How to protect your company from cyberattacks

ESET Software Australia

Friday, 02 August, 2019

How to protect your company from cyberattacks

The ransomware and data breach landscapes are constantly changing. Further, it is clear that many Australian organisations don’t have the necessary cybersecurity strategies in place to defend themselves, their employees and their customers from the ever-evolving range of cyberattacks affecting companies around the world.

In fact, according to the 2019 Telstra Security Report, one of the top security challenges globally for organisations is the ability to detect and respond in a timely manner to incidents. Telstra’s survey shows about one in four Australian businesses don’t have an incident response plan in place to deal with cyberattacks when they occur.

So how can you ensure your business will successfully detect, mitigate and fight ever-evolving ransomware and data breach attacks? To help you stay protected, the team at ESET has compiled their top tips for defending your company from cybersecurity incidents.

Ransomware: A quick refresher

Let’s start with a quick refresher: What is ransomware and how does it work?

Ransomware is a type of malware that encrypts your hard drives or files and demands a payment, usually in bitcoin, in exchange for a decryption key. Without the decryption key, victims may never regain access to their files.

There are a number of ways ransomware can gain access to a computer.

One of the most common is through phishing — email attachments or links that pose as trustworthy, but once opened, can take over the victim's computer. Other, more sophisticated versions of ransomware, like NotPetya, are able to infect computers without having to trick users into providing access.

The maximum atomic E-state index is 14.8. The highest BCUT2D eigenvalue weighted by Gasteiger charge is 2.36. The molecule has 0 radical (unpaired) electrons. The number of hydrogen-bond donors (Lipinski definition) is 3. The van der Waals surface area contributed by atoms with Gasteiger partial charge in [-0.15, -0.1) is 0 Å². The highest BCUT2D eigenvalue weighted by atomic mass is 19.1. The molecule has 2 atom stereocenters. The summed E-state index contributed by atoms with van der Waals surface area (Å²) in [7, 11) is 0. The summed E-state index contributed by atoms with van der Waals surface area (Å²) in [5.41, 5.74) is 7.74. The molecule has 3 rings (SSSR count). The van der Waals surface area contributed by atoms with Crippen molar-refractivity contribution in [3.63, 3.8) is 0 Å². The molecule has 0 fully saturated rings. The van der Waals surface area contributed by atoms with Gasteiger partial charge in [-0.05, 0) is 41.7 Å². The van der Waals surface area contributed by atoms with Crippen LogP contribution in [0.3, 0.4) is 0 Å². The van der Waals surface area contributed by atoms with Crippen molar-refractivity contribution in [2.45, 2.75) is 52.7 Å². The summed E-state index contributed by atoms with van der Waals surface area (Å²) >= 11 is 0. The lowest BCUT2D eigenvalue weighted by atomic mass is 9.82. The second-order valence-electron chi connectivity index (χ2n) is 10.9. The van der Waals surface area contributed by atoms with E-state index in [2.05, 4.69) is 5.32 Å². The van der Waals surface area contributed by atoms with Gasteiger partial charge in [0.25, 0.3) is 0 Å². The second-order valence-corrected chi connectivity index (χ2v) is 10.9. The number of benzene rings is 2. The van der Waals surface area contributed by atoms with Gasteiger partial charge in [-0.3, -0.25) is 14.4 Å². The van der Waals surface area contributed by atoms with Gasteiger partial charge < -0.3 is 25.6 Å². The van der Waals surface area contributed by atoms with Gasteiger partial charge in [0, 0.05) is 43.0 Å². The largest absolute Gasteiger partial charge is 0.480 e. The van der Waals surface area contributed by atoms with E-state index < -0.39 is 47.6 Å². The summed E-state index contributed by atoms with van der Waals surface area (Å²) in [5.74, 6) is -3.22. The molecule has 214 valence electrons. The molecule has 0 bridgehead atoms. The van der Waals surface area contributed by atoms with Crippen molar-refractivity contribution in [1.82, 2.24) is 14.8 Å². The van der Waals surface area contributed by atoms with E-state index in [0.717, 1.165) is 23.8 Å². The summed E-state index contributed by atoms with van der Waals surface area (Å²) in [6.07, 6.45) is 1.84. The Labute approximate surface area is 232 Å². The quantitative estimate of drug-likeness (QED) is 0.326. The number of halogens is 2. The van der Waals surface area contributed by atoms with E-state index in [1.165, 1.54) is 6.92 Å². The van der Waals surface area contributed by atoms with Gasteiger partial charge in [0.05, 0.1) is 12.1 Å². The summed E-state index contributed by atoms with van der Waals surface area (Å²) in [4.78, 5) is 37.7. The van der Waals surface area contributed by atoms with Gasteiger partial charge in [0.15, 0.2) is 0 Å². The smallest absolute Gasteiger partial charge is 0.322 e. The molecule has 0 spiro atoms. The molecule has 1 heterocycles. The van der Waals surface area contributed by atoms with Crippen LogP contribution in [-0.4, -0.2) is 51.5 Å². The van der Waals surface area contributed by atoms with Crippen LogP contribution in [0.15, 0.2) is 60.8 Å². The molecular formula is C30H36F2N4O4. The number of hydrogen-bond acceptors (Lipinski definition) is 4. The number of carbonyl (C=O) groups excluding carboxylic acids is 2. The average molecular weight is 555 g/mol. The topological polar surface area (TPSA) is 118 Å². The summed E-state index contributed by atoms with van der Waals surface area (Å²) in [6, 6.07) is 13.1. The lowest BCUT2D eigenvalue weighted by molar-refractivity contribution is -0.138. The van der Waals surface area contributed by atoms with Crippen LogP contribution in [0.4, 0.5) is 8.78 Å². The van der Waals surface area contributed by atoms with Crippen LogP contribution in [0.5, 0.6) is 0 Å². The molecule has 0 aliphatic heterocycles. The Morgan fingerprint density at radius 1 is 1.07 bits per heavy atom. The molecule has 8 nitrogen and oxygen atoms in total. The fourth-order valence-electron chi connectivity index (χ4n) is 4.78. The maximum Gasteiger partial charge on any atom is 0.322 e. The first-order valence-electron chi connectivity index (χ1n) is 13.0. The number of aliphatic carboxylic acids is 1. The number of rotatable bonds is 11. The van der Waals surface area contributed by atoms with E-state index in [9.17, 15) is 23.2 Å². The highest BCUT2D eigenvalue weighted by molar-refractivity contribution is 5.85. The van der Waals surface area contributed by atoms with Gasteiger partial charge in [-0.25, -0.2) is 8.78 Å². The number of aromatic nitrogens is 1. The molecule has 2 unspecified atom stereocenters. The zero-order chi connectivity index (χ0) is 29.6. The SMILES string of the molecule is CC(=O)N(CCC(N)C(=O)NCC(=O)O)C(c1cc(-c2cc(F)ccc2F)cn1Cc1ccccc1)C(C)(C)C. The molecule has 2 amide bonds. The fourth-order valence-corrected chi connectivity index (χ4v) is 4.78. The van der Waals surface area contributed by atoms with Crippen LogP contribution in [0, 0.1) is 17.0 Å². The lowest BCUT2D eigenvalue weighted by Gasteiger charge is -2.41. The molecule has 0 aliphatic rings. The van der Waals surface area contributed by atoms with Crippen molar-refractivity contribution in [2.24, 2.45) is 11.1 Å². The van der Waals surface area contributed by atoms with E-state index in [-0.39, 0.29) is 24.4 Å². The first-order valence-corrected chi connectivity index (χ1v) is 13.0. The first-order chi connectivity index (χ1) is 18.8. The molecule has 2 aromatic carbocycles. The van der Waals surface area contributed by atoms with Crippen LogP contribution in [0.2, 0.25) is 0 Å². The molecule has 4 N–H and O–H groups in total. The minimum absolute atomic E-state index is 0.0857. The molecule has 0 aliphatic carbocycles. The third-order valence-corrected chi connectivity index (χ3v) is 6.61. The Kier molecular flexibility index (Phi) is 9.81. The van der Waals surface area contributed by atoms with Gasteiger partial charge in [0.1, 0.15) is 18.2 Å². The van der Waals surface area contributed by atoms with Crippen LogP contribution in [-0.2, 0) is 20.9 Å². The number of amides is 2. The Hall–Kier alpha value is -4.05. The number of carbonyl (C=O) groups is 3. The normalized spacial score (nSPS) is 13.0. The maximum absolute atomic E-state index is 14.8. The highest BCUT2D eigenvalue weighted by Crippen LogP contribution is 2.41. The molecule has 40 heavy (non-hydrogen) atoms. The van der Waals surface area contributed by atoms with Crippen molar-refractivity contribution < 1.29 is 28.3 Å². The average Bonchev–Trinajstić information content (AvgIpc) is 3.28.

Ransomware attacks might feel like a thing of the past — high-profile cases such as the WannaCry and NotPetya ransomware outbreaks were a few months apart in mid-2017, after all. However, while conventional file-based ransomware attacks have generally become easier to contain, there are still many ways cybercriminals can target vulnerable companies and encrypt their data.

It’s important to note here that ransomware and data breaches are different. While traditional ransomware generally blocks access to data until a ransom is paid, data breaches typically only copy data from an organisation for malicious use or financial gain later – from fraudulent job qualifications to identity and financial theft.

Recently, there has been a clear shift from ransomware or file-based cyberattacks to more sophisticated hacking methods and insider attacks on organisations’ networks and data. Data breaches may prove more profitable than ransomware, which can be quite hit-and-miss: it’s never guaranteed that the victim will pay the ransom.

The risks of ransomware and data breaches to business

Both ransomware attacks and data breaches can cause significant damage to a business — from operational interruptions and reputational damage to financial loss and legal ramifications. The average cost of a data breach has risen 12% over the past five years to US$3.92 million, according to IBM’s 2019 Cost of a Data Breach study — and can haunt firms for years after the incident occurs.